4. Listen to 3 Books. A reader lives a thousand lives before he dies… and the man who never reads lives only one. Yes,  I stole that quote from Game of Thrones. But that quote begs a great follow-up question: Which thousand lives will you live? The average lifespan is about 1000 months long. (!) And estimates suggest around 1000 new books are published every single day. So on 3 Books I am spending fifteen years finding and reading the 1000 most formative books in the world. How? I’m sitting down and asking 333 of the most inspiring people I can find which three books most shaped their lives. I read the books in advance, do all the interviews in-person, have a strict no ads and no sponsors policy, and just get off discussing the big themes related to their books. Sample guests include David SedarisJudy BlumeChris Anderson of TED, and the world’s greatest Uber driver.

3. Unfollow all news. (Or Go Wiki.) Sure, sure, I preached before about how I cancelled all my magazine and newspaper subscriptions to focus solely on books. But you know where the news followed me? Online. They’re fishing for our eyeballs! So I had to get hardcore. Unfollow every news site on social media. Remove all bookmarks to news sites. Remove all passwords too! Now I get the news from skimming headlines at my local grocery store. Too hardcore? Mark Manson, author of The Subtle Art of Not Giving A F*ck, told me he combs the front page of Wikipedia News each day. That’s it! No news sites, no news feeds. Why? Well, it’s quick and it’s Wikipedia. No left, no right, no leanings. It’s Wikipedia. When the news gets stripped out the space to read opens up. 

2. Read on something that doesn’t do anything else. In my chat with Seth Godin on 3 Books, he told me the research shows we don’t read on devices where we have the ability to multitask. Same path-of-least-resistance principle. If we can be interrupted, alerted, or notified, we will. Not good for diving deep into new worlds. So what do I suggest? Real books. Real pages. On dead trees. Yes, kill em, print on em, and disappear into your mind. Only real books let you be the full director of the show, after all. No voice replaces your mental voice, no formatting or display screen affects the artistic intentions of the writer. Sure, I get it if you need big font or you drive all day and prefer audiobooks, I get that, but I’m just saying if you wanna be a real book snob for the rest of your life just like me, well I’ve got a nice warm seat beside me. 

1. Find your Sarah. My favorite bookseller of all-time is Sarah Ramsey of Another Story Bookshop in Toronto. I walk in, I start blabbering, I start confessing, I share what I’m struggling with, she hmms and hahs and sizes me up as we wander around the store talking for half an hour. And then I walk out with an armload of books that completely fit my emotional state, where I want or need to grow, and those that resonate with me on a deeper level. If you believe humans are the best algorithm (like I do) then walking into your local independent bookstore, sizing up the Staff Picks wall to see who’s similar to you, and then asking them for personal picks is a great way to speed you up. (Here’s an ‘indie bookstore finder’ if you want a place to start.)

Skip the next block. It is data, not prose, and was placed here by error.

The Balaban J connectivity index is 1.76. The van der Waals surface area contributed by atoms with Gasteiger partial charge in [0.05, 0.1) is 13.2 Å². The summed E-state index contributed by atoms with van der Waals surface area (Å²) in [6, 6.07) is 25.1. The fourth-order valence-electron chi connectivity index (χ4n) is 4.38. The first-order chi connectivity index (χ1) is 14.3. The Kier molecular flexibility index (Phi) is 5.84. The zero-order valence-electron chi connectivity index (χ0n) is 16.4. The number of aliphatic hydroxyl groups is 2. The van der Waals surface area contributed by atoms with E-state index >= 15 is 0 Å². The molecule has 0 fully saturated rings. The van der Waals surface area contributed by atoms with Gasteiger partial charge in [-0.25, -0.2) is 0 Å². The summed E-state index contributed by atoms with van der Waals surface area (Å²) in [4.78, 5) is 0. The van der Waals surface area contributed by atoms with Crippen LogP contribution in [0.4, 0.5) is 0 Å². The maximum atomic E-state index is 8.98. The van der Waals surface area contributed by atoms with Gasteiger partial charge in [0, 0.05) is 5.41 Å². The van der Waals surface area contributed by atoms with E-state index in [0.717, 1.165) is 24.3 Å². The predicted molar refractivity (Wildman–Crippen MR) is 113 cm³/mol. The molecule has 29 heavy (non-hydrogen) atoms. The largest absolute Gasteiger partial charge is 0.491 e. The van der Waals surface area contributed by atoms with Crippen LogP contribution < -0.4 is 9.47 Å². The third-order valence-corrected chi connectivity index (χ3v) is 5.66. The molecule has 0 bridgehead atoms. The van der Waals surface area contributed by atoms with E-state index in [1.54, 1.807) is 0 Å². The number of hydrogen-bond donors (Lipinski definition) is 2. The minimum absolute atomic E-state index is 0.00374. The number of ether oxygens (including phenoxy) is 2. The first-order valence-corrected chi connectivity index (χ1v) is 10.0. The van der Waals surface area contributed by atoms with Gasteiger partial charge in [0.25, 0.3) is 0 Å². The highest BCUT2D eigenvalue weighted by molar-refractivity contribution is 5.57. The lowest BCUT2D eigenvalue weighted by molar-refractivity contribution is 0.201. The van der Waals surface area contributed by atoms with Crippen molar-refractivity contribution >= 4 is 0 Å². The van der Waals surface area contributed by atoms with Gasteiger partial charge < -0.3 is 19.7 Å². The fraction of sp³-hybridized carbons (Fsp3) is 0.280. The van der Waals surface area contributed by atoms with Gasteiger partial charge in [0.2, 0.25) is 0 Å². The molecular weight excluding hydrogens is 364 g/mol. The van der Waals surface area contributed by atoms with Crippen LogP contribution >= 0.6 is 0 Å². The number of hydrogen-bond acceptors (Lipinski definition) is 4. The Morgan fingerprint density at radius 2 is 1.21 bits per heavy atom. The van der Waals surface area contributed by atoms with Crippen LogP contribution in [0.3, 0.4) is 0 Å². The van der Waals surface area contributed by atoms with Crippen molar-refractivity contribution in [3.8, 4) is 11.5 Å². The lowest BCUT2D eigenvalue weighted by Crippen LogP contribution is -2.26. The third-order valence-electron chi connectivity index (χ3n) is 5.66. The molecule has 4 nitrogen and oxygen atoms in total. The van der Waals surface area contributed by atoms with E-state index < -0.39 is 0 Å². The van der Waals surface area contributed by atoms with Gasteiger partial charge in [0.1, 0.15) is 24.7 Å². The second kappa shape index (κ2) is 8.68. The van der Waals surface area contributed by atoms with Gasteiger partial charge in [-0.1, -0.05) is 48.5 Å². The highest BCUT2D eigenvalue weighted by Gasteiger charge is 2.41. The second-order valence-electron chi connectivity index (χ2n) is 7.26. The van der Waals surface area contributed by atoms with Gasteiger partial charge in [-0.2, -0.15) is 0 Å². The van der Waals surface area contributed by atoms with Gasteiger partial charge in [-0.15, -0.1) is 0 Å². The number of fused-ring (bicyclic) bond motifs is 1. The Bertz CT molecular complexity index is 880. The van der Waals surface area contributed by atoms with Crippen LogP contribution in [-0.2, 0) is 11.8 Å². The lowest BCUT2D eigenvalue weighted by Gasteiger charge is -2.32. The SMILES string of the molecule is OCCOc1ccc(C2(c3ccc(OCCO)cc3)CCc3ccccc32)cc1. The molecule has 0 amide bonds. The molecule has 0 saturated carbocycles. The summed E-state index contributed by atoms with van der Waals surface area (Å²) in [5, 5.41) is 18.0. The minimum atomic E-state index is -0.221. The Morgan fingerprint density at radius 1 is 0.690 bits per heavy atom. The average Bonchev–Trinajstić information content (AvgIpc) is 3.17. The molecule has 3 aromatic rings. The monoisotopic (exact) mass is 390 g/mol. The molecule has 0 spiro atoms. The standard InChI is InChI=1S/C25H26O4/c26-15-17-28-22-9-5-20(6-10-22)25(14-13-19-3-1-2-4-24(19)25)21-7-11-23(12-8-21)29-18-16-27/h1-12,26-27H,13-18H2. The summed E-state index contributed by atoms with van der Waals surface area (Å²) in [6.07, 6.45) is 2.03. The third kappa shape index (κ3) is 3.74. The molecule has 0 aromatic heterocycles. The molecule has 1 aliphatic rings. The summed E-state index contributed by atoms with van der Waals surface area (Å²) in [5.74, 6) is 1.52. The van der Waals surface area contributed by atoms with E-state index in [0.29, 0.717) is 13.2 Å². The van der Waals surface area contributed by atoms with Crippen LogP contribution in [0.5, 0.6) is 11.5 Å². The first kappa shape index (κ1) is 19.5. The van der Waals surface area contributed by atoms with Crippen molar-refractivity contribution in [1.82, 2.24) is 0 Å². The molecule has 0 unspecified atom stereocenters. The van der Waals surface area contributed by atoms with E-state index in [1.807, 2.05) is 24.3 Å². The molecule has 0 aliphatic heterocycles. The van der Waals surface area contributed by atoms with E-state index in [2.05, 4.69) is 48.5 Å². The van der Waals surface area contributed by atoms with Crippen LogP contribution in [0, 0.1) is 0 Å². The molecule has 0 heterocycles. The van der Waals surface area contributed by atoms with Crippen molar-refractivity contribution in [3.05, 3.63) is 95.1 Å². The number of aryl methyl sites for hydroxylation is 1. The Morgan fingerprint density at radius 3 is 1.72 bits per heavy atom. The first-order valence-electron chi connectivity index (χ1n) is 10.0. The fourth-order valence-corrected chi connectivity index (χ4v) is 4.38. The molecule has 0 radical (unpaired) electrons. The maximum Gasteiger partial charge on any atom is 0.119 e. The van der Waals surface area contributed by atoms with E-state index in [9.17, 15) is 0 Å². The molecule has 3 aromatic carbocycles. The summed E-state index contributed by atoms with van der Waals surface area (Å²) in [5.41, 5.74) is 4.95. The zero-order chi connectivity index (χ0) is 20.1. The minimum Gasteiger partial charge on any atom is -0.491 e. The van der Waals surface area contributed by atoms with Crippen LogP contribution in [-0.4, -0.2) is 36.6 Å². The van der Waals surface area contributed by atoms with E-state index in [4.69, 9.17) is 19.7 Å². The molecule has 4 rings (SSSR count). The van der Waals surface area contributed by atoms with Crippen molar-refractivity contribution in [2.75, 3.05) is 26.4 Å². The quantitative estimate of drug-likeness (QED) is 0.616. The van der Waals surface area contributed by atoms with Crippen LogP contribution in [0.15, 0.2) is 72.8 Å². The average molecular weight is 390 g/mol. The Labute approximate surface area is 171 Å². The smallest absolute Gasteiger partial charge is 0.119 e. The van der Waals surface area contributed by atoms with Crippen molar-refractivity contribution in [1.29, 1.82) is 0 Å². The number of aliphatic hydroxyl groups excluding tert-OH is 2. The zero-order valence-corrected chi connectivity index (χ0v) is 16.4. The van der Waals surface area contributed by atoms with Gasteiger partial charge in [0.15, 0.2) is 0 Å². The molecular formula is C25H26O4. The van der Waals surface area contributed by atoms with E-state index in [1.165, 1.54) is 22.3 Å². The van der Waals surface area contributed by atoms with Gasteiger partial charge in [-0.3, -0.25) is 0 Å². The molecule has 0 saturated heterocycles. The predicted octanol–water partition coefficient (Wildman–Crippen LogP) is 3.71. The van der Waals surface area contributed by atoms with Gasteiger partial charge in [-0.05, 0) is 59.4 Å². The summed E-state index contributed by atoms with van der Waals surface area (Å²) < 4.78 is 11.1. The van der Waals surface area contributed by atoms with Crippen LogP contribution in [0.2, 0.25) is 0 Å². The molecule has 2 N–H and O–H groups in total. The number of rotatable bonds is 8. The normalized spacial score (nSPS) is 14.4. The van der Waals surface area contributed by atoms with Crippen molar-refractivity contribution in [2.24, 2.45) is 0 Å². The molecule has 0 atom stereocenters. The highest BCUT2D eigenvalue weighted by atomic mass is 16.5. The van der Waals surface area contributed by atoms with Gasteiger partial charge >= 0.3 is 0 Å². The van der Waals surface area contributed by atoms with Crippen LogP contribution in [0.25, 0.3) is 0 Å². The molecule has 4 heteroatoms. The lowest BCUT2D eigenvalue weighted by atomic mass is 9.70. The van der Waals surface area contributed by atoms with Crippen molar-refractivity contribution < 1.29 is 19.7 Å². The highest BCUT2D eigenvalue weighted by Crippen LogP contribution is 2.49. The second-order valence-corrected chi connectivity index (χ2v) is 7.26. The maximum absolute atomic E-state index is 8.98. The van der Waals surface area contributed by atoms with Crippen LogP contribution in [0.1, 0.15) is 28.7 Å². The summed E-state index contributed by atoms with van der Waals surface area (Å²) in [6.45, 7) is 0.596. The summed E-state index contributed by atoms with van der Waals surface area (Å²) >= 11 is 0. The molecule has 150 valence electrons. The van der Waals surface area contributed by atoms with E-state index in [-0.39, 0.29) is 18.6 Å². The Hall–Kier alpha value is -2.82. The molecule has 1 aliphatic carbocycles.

So are you ready to go? Do you need some final convincing?

If you need your left brain scratched, then check out the 2011 The Annual Review of Psychology which says that reading triggers our mirror neurons and opens up the parts of our brain responsible for developing empathy, compassion, and understanding. Makes you a better leader, teacher, parent, and sibling. Another study published in Science Magazine in 2013 found that reading literary fiction helps us improve our empathy and social functioning. And, lastly, an incredible 2013 study at Emory University, MRIs taken the morning after test subjects were asked to read sections of a novel showed an increase in connectivity in the left temporal cortex. What’s that? The area of the brain associated with receptivity for language. Priming the brain. And the MRIs were done the next day. Just imagine the long-term benefits of cracking open a book every day.

Most of us want to read more. And we can.

A couple years ago I shared 8 ways to read more books and now I'm share 8 more ways. Ditch the Instagram comments and news feeds and let's all try and slip more pages into all the cricks and corners of the day.

Happy reading.